The Falling In Love Montage follows Saoirse . She is struggling to cope because her mother is in a home with dementia.
Also, it’s a hereditary condition. One day she might inherit it.
So she doesn’t see the point in a relationship. Until she meets Ruby at a party. And they decide to have a relaxed summer fling.
Ciara Smyth wrote The Falling in Love Montage. And she previously worked as a mental health trainer. This definitely comes across in the book. And it deals with many mental health issues. It also deals with the consequences of early-onset dementia.
If you're looking for a ya book that balances romance with mental health issues -then this is a great choice.
This hilarious romance is full of relatable lines. And it made me laugh so much. A great pick if you're looking for Sapphic contemporary books.
6. Delilah Green Doesn't Care by Ashley Herring Blake
Delilah Green doesn't care is an incredible Sapphic Contemporary romance. A captivating romance featuring enemies to lovers, childhood friends and a revenge plot.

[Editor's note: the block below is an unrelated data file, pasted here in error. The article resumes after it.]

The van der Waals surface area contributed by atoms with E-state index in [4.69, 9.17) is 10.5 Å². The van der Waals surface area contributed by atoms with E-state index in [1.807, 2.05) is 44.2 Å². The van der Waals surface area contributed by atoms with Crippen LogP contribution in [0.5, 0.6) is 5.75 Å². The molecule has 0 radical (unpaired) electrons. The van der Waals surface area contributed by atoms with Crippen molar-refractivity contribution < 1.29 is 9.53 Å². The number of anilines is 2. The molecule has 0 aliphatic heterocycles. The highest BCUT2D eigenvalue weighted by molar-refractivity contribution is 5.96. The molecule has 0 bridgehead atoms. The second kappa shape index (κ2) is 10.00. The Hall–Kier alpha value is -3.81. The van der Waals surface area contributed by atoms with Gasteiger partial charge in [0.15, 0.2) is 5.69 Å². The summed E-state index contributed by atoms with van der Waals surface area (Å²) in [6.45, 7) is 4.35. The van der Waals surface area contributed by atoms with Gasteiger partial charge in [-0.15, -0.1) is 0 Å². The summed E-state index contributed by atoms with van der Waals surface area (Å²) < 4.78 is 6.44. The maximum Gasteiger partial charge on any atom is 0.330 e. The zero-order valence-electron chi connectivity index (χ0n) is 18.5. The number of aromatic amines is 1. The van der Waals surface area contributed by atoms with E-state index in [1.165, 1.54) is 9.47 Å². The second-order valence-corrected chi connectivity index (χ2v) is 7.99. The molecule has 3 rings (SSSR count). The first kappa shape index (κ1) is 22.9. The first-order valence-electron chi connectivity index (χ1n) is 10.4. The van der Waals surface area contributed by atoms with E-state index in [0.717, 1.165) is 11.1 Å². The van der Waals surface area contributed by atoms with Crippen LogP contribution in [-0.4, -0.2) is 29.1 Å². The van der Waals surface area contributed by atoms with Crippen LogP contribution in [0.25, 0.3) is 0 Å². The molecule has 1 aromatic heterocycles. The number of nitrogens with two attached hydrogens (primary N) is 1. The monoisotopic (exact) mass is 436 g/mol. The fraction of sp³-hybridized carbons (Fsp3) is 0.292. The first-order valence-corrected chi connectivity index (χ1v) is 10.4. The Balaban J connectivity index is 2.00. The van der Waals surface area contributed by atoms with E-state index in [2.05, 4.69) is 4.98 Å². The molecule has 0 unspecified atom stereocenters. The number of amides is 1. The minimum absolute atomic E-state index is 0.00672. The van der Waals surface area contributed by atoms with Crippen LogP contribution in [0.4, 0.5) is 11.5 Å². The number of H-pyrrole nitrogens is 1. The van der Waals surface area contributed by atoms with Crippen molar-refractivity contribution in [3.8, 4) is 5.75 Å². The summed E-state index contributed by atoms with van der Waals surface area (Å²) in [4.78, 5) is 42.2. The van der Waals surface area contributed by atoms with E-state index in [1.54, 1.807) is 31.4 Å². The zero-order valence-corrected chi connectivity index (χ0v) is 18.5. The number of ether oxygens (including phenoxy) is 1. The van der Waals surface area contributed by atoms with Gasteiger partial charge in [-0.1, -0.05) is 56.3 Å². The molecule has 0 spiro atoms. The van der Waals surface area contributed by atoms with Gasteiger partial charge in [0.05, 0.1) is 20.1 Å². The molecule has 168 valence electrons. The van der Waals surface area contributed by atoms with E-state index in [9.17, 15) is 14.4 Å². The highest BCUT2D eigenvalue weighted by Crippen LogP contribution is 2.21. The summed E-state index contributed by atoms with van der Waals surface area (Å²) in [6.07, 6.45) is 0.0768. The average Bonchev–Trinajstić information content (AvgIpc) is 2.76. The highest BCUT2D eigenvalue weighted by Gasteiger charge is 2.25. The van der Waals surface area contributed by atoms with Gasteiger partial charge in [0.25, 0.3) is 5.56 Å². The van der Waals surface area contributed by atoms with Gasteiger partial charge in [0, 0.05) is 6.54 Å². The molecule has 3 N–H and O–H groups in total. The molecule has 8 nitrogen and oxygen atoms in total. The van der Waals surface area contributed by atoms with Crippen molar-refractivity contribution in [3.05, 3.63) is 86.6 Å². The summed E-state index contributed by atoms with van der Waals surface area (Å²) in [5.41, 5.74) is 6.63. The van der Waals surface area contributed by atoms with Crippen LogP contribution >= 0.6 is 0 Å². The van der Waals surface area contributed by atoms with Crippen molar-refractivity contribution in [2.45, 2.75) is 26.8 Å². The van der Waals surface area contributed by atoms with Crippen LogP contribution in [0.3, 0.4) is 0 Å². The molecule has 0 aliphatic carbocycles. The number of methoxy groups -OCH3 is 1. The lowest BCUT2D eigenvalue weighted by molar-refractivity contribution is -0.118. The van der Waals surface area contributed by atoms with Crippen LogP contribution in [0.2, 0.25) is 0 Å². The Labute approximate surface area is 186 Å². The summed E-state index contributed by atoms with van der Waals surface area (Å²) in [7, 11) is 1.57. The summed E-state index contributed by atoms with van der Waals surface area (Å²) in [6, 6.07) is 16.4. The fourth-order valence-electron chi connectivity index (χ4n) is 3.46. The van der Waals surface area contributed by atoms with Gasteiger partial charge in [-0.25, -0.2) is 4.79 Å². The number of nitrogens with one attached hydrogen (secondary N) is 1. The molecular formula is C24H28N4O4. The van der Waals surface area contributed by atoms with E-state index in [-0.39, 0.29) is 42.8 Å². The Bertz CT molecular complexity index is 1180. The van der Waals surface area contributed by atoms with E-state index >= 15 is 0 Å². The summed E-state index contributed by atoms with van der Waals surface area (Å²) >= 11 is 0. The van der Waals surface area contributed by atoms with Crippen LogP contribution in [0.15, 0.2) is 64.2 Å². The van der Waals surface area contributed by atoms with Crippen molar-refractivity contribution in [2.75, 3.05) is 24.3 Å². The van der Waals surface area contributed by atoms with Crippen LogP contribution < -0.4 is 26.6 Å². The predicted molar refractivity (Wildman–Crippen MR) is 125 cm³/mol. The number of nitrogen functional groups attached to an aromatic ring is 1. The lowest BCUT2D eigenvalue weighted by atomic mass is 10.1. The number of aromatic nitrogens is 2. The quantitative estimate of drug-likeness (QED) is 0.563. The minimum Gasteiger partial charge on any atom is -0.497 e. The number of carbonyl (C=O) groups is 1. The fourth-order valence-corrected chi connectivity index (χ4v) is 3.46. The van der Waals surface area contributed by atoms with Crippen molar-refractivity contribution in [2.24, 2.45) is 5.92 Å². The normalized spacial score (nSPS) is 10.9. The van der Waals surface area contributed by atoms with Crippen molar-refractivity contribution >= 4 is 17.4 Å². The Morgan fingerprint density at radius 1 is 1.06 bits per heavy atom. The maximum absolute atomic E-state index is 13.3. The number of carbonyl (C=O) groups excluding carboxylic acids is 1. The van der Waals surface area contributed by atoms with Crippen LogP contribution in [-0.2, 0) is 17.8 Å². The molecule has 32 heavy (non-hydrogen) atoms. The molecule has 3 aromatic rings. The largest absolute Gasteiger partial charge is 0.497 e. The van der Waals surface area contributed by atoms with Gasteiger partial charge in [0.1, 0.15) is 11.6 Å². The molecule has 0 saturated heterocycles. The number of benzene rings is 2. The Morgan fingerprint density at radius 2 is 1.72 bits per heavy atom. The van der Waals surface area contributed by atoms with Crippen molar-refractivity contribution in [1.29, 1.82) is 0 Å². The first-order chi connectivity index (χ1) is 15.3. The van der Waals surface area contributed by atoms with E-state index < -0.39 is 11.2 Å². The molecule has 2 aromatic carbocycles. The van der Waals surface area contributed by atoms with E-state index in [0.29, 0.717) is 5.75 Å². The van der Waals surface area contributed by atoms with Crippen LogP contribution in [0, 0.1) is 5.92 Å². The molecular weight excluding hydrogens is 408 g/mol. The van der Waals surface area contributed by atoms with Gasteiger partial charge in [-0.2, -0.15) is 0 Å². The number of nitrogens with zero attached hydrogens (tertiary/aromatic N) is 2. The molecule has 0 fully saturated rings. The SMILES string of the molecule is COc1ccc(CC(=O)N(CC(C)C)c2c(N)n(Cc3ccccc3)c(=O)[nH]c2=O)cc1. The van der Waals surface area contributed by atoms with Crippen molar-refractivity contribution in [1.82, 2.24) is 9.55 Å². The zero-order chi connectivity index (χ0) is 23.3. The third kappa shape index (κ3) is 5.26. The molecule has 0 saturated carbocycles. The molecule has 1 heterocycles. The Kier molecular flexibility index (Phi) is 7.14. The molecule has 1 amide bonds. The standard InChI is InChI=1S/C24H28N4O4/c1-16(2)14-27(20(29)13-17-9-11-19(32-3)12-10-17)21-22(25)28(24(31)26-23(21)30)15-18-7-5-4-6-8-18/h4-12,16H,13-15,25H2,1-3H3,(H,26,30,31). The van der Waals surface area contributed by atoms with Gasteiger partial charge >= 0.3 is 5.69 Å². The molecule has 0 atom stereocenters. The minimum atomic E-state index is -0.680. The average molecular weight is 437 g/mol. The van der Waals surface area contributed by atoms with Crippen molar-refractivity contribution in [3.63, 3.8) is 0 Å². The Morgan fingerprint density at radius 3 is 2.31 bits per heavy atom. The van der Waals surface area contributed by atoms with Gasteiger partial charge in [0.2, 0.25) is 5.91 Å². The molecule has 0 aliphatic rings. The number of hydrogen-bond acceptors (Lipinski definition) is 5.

It follows Delilah Green and Claire Sutherland.
Delilah Green swore she would never return to Bright Falls.
Nothing is there for her but memories of a lonely childhood where she was little more than a burden to her distant stepfamily. Her life is in New York with her photography career.
But then Delilah's estranged stepsister pressures her into photographing her wedding. And Delilah finds herself back in Bright Falls. She plans to breeze in and out. But then she sees Claire Sutherland, one of Astrid’s stuck-up besties.
And she decides there's some fun to be had in Bright Falls after all.
Delilah Green doesn't Care is an incredible Sapphic Contemporary romance.
The romance is compelling and believable. The dual POV works perfectly. And both characters have excellent development throughout the course of the novel.